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  • Jim Hacker
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  • Hacker was an academic political researcher, polytechnic lecturer, and editor of a newspaper, Reform, and entered Parliament circa 1961. He continued with at least some of these jobs while holding the office of Member of Parliament for Birmingham East. Yes, Prime Minister follows on from this, with Hacker and Sir Humphrey raised to the highest levels in British government: Prime Minister and Cabinet Secretary respectively. Bernard remains Hacker's principal private secretary throughout.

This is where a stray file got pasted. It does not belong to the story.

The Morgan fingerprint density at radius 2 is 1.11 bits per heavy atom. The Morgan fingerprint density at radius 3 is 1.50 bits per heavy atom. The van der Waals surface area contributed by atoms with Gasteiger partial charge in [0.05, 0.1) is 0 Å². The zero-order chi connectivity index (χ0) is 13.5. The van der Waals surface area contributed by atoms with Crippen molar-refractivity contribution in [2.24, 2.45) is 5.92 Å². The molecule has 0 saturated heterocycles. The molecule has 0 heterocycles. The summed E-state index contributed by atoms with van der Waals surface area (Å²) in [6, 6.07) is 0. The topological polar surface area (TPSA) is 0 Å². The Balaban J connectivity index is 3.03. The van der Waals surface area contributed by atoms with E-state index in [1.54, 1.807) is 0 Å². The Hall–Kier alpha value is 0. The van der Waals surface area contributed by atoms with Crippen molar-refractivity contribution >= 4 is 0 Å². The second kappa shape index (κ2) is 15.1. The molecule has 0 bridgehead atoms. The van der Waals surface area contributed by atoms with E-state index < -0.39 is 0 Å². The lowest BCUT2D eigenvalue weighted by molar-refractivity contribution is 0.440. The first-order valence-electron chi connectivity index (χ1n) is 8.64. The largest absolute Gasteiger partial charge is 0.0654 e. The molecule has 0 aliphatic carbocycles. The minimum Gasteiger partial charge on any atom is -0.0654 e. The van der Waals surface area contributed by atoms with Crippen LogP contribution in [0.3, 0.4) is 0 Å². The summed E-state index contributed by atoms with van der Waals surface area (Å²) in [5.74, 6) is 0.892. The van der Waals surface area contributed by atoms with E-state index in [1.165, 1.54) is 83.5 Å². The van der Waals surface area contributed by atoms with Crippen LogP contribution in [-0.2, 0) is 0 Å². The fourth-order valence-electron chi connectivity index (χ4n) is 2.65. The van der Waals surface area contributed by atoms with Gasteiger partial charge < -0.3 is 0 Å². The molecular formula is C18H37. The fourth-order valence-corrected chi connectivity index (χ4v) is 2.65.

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  • Hacker was an academic political researcher, polytechnic lecturer, and editor of a newspaper, Reform, and entered Parliament circa 1961. He continued with at least some of these jobs while holding the office of Member of Parliament for Birmingham East. For the first twenty years of his political career, Hacker was a member of the Opposition, and he served as Shadow Minister of Agriculture from 1974 on. In 1980, he served as the head of the unsuccessful party leadership campaign of Martin Walker; the winner of this campaign, Herbert Attwell, later went on to win the general election in 1981, and thereby became the UK's new prime minister. Hacker was nervous that Attwell would pass him over for a Cabinet post as an act of revenge for running Walker's campaign against him, but Attwell appointed Hacker to the cabinet as minister for the (fictitious) Department of Administrative Affairs. At least one news commentator of the time speculated that the appointment was actually an act of revenge, as the DAA had a reputation as "a political graveyard" that could end Hacker's career. In Yes Minister, Hacker is joined by the ministry's Permanent Secretary, Sir Humphrey Appleby, who as a senior civil servant tries to control the ministry and the minister himself, and also by his Principal Private Secretary, Bernard Woolley. Hacker received his degree, a third, from the London School of Economics, and is frequently derided for this by the Oxford-educated Sir Humphrey. He and his wife, Annie, have one daughter, Lucy, a sociology student at the University of Sussex who plays a major role in the first series episode "The Right to Know". Hacker gains an honorary doctorate from Baillie College, Oxford (a possible reference to Balliol College), in the second series episode "Doing the Honours". During the Christmas special episode, "Party Games", he is Party Chair, which gives him the opportunity — with the help of Sir Humphrey and other civil servants acting in their own interests — to become Prime Minister in an episode broadcast in 1985 (but according to the book adaptation, set in 1984). Yes, Prime Minister follows on from this, with Hacker and Sir Humphrey raised to the highest levels in British government: Prime Minister and Cabinet Secretary respectively. Bernard remains Hacker's principal private secretary throughout. An obituary for Hacker, written by his creators, Antony Jay and Jonathan Lynn, appears in Politico's Book of the Dead. The entry gives Hacker the same dates of birth and death as Paul Eddington, the actor who portrayed him. (These dates make Hacker 53 at the time of broadcast of the episode "Open Government", in which the character was described by a journalist as "in his late forties": either the episode is set a few years earlier, the journalist was mistaken, or Hacker had been lying about his age.) Although the series itself ends with Hacker still Prime Minister, this obituary mentions his later career as a member of the House of Lords. After his death, a college is named after him (Hacker College, Oxford).